Identifying and analyzing emerging trends in campaigns and elections.

Virginia Governor Update

In Election Analysis, Governor, House, Polling on November 29, 2012 at 11:19 am

Lt. Gov. Bill Bolling

In what will probably become the closest of the 2013 elections, significant action is already occurring in the open Virginia governor’s race. Since this state is the only one in the nation that still imposes a one-term limit on its chief executive, the odd-year election is always incumbent-less and thereby competitive. Next year’s campaign will be no exception.

Already, the Republican nomination situation is coming into focus. Clearly understanding that he could not win majority support in a statewide nominating convention against the more conservative Attorney General Ken Cuccinelli, Lt. Gov. Bill Bolling is again dropping plans to run for governor — this time with bad blood. Four years ago, Bolling stepped aside to give then-AG Bob McDonnell a clear shot at winning the nomination.

Objecting to the Republican Party of Virginia’s decision to replace a primary election with a convention, Bolling is not only exiting the governor’s race but says he will retire as lieutenant governor, too. “Under normal circumstances, I would be open to the possibility of running for another term as lieutenant governor, but I would not be interested in running on a statewide ticket with Mr. Cuccinelli,” he stated in a parting quote. Bolling’s reluctant action will now give Cuccinelli the opportunity of becoming the consensus Republican candidate.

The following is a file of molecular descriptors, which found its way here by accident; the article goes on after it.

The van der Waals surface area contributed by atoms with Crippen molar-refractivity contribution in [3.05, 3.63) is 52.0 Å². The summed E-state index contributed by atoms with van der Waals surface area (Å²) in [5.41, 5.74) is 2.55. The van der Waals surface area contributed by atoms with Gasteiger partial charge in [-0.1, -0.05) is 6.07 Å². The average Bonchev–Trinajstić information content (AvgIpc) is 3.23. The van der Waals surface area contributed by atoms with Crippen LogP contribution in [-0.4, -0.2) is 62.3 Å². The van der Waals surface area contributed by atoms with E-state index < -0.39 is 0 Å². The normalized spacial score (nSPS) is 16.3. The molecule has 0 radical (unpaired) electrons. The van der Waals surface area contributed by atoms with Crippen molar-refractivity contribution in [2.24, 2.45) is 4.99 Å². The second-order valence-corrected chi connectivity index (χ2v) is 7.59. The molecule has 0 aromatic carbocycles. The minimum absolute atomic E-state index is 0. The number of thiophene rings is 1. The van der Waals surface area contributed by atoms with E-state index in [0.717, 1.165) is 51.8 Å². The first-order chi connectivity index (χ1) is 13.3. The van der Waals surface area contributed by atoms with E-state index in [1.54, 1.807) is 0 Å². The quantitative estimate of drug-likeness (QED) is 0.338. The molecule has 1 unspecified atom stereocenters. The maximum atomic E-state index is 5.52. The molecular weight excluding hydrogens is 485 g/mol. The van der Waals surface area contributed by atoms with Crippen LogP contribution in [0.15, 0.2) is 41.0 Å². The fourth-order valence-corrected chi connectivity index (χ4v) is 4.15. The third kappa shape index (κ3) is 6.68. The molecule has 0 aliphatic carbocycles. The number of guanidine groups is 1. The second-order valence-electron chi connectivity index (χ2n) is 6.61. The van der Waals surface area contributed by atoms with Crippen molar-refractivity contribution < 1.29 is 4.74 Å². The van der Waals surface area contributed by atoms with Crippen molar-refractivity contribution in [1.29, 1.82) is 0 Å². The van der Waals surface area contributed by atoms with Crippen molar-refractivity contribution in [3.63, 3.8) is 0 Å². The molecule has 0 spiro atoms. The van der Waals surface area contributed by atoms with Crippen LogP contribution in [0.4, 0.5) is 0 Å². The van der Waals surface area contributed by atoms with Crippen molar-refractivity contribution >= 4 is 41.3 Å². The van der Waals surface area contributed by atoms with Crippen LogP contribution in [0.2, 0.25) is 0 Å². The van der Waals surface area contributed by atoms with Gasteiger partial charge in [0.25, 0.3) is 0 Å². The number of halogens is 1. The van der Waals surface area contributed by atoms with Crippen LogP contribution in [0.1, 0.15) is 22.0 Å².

On the Democratic side, former national committee chairman Terry McAuliffe, who fared poorly in the party’s gubernatorial primary four years ago losing to eventual nominee Creigh Deeds 50-26 percent, is indicating he will be back for another run. Former one-term Congressman Tom Perriello (D-VA-5) is also a potential Democratic candidate.

NOTES:

 
NC-7 Recount

Only one county remains to be re-canvassed in one of the closest House races in the country, the North Carolina contest between Rep. Mike McIntyre (D-NC-7) and state Sen. David Rouzer (R). When the recount began, McIntyre’s lead was 655 votes. Through the current portion of the almost completed process, the congressman has actually increased his lead by eight votes to a margin of 663 tallies. It is only now a matter of time before McIntyre is awarded an official victory. Expect this Wilmington-anchored 7th District to be a major Republican target in 2014.

New Hampshire Senate

Already, the first 2014 Senate poll has been conducted. Public Policy Polling (Nov. 14-15; 1,018 New Hampshire registered voters) surveyed a hypothetical pairing between first-term Sen. Jeanne Shaheen (D) and former Sen. John E. Sununu (R). The results stake the incumbent to a 53-42 percent advantage. There is no indication that Sununu will run again, but PPP often tests the most well-known political figures against incumbents before a field of actual challengers comes to the forefront. Sen. Shaheen’s job approval is 51:36 percent favorable to unfavorable.

Advertisements

Leave a Reply

Fill in your details below or click an icon to log in:

WordPress.com Logo

You are commenting using your WordPress.com account. Log Out / Change )

Twitter picture

You are commenting using your Twitter account. Log Out / Change )

Facebook photo

You are commenting using your Facebook account. Log Out / Change )

Google+ photo

You are commenting using your Google+ account. Log Out / Change )

Connecting to %s

%d bloggers like this: